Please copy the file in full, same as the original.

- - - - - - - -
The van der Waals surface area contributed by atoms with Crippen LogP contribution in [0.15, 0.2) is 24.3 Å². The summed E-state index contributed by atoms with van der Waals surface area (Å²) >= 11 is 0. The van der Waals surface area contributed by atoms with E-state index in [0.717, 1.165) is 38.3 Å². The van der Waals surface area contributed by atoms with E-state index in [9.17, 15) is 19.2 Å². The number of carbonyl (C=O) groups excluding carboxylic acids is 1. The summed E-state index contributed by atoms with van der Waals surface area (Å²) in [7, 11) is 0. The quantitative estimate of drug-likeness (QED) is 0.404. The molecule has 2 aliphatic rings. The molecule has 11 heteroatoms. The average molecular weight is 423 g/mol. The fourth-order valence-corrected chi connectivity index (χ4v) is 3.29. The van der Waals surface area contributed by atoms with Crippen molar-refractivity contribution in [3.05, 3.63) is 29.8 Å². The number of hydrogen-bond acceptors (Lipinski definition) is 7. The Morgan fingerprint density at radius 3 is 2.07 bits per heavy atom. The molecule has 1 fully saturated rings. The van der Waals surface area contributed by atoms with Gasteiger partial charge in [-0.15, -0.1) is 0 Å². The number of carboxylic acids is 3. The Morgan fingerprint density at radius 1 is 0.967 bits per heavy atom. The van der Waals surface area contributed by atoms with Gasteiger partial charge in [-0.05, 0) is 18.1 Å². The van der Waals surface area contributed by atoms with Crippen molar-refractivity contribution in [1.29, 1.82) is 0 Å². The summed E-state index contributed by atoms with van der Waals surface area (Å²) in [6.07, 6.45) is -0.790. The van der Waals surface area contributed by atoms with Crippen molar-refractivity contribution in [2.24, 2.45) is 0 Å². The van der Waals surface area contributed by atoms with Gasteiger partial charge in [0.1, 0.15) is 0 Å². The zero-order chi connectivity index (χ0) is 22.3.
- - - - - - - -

The van der Waals surface area contributed by atoms with Crippen LogP contribution in [0.15, 0.2) is 24.3 Å². The summed E-state index contributed by atoms with van der Waals surface area (Å²) >= 11 is 0. The van der Waals surface area contributed by atoms with E-state index in [0.717, 1.165) is 38.3 Å². The van der Waals surface area contributed by atoms with E-state index in [9.17, 15) is 19.2 Å². The number of carbonyl (C=O) groups excluding carboxylic acids is 1. The summed E-state index contributed by atoms with van der Waals surface area (Å²) in [7, 11) is 0. The quantitative estimate of drug-likeness (QED) is 0.404. The molecule has 2 aliphatic rings. The molecule has 11 heteroatoms. The average molecular weight is 423 g/mol. The fourth-order valence-corrected chi connectivity index (χ4v) is 3.29. The van der Waals surface area contributed by atoms with Crippen molar-refractivity contribution in [3.05, 3.63) is 29.8 Å². The number of hydrogen-bond acceptors (Lipinski definition) is 7. The Morgan fingerprint density at radius 3 is 2.07 bits per heavy atom. The molecule has 1 fully saturated rings. The van der Waals surface area contributed by atoms with Gasteiger partial charge in [-0.15, -0.1) is 0 Å². The number of carboxylic acids is 3. The Morgan fingerprint density at radius 1 is 0.967 bits per heavy atom. The van der Waals surface area contributed by atoms with Gasteiger partial charge in [-0.05, 0) is 18.1 Å². The van der Waals surface area contributed by atoms with Crippen molar-refractivity contribution in [1.29, 1.82) is 0 Å². The summed E-state index contributed by atoms with van der Waals surface area (Å²) in [6.07, 6.45) is -0.790. The van der Waals surface area contributed by atoms with Crippen molar-refractivity contribution in [2.24, 2.45) is 0 Å². The van der Waals surface area contributed by atoms with Gasteiger partial charge in [0.1, 0.15) is 0 Å². The zero-order chi connectivity index (χ0) is 22.3.